Show summary from ABC:
Hailed as a "rock and road movie," Paul McCartney's Back in the U.S. will give viewers front row seats and backstage passes to his most recent American tour in an original two-hour telefilm.
In the early months of 2002, a film crew followed McCartney and his band for 14 weeks to sold-out shows in 34 cities across America. Back in the U.S. will feature footage from many of these concerts, which included performances of "Yesterday," "Band on the Run," "Hey Jude," "Let it Be," "Maybe I'm Amazed," "Getting Better," "Back in the U.S.S.R.," "Live and Let Die," "Here Today" and "Something." More than two dozen hits that span his entire career, from the Beatles to Wings, and his solo work will be featured in the special.
Back in the U.S. also candidly reveals life on the road with Paul McCartney and his band - Rusty Anderson and Brian Ray on guitars, Abe Laboriel, Jr., on drums and Paul "Wix" Wickens on keyboards. Producer/director Mark Haefeli was given unprecedented access, and his cameras will take viewers on McCartney's chartered tour jet, invite them to hang out in the band's dressing rooms backstage and to attend previously private soundchecks.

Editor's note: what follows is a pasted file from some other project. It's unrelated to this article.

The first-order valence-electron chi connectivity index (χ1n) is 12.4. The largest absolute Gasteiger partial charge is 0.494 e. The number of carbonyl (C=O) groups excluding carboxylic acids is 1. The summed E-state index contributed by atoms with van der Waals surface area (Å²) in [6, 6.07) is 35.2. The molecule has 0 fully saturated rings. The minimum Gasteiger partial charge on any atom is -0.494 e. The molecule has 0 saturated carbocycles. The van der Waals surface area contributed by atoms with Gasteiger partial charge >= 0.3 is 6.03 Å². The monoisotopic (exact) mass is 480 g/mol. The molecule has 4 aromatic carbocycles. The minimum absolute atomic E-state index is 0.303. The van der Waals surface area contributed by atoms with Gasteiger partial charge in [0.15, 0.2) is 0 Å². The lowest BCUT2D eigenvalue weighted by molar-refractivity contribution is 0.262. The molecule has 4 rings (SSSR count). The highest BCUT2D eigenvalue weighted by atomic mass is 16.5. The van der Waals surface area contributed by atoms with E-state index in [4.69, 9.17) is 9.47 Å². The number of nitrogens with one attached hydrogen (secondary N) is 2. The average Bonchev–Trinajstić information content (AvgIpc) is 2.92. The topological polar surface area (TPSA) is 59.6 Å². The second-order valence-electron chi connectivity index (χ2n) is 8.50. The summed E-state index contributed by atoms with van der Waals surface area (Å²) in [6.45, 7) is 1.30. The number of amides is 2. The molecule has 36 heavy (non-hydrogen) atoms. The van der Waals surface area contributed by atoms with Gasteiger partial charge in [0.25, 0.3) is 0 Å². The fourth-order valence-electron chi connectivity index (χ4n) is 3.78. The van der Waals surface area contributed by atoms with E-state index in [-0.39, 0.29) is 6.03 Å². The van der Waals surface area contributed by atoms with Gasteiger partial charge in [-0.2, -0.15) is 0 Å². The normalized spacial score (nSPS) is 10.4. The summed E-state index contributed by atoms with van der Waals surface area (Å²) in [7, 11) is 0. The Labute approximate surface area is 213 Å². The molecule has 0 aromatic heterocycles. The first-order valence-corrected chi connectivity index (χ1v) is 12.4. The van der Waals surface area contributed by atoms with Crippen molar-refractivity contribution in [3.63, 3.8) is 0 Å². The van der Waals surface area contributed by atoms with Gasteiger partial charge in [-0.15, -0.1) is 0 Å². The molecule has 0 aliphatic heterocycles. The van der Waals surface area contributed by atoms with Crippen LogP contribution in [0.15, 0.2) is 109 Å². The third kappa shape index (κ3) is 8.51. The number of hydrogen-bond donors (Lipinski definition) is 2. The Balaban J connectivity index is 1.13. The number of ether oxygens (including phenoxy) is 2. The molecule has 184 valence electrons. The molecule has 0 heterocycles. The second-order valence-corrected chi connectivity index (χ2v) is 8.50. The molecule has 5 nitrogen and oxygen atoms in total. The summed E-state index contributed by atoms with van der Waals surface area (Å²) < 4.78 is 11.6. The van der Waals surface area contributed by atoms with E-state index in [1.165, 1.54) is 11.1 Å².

"It was an amazing experience to work with such an icon and to be trusted to be given such access into his life. It made the tour a trip," Haefeli said. "Paul McCartney was involved in the creative process from beginning to end. To work with this man on such a personal level was both the greatest challenge and most endearing reward of my career".
According to McCartney, "This was a special tour for me in many ways and I'm very pleased that this film has captured much of the magic of it all. The band has felt very special to me, I'm having a great time playing with these guys, and the crowds on this tour have been special too; every night a warmth of goodwill from them has washed over us. But also there's been this special camaraderie going on backstage with the crew and all involved in this tour, there's been an intimacy of a life on the road that I don't think people will have seen on a screen before."